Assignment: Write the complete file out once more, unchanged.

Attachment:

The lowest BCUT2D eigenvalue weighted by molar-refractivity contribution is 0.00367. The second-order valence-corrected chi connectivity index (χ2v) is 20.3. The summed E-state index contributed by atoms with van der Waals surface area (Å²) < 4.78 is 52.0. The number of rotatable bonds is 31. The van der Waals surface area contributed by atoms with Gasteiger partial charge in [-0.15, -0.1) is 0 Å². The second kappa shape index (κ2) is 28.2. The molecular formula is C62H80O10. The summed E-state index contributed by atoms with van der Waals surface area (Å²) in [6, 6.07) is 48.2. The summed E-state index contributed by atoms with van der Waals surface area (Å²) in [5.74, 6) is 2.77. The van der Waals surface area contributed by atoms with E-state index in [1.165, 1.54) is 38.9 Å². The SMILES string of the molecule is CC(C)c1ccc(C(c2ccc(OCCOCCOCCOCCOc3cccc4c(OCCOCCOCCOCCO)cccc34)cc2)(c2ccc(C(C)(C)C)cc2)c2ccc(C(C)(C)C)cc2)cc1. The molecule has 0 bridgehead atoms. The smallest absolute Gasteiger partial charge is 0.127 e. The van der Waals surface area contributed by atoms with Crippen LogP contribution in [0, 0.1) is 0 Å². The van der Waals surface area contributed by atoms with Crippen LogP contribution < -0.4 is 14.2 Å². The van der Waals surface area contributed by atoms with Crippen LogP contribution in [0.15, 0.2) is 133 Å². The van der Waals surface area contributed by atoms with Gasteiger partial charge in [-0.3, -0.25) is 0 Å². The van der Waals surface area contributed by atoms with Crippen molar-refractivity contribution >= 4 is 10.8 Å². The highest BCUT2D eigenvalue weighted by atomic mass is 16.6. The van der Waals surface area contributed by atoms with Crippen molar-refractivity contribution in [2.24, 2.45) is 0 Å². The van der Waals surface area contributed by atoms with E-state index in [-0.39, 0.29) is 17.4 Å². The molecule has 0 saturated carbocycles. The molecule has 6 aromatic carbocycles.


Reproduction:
The lowest BCUT2D eigenvalue weighted by molar-refractivity contribution is 0.00367. The second-order valence-corrected chi connectivity index (χ2v) is 20.3. The summed E-state index contributed by atoms with van der Waals surface area (Å²) < 4.78 is 52.0. The number of rotatable bonds is 31. The van der Waals surface area contributed by atoms with Gasteiger partial charge in [-0.15, -0.1) is 0 Å². The second kappa shape index (κ2) is 28.2. The molecular formula is C62H80O10. The summed E-state index contributed by atoms with van der Waals surface area (Å²) in [6, 6.07) is 48.2. The summed E-state index contributed by atoms with van der Waals surface area (Å²) in [5.74, 6) is 2.77. The van der Waals surface area contributed by atoms with E-state index in [1.165, 1.54) is 38.9 Å². The SMILES string of the molecule is CC(C)c1ccc(C(c2ccc(OCCOCCOCCOCCOc3cccc4c(OCCOCCOCCOCCO)cccc34)cc2)(c2ccc(C(C)(C)C)cc2)c2ccc(C(C)(C)C)cc2)cc1. The molecule has 0 bridgehead atoms. The smallest absolute Gasteiger partial charge is 0.127 e. The van der Waals surface area contributed by atoms with Crippen LogP contribution in [0, 0.1) is 0 Å². The van der Waals surface area contributed by atoms with Crippen LogP contribution < -0.4 is 14.2 Å². The van der Waals surface area contributed by atoms with Crippen LogP contribution in [0.15, 0.2) is 133 Å². The van der Waals surface area contributed by atoms with Gasteiger partial charge in [-0.3, -0.25) is 0 Å². The van der Waals surface area contributed by atoms with Crippen molar-refractivity contribution >= 4 is 10.8 Å². The highest BCUT2D eigenvalue weighted by atomic mass is 16.6. The van der Waals surface area contributed by atoms with Crippen molar-refractivity contribution in [2.24, 2.45) is 0 Å². The van der Waals surface area contributed by atoms with E-state index in [-0.39, 0.29) is 17.4 Å². The molecule has 0 saturated carbocycles. The molecule has 6 aromatic carbocycles.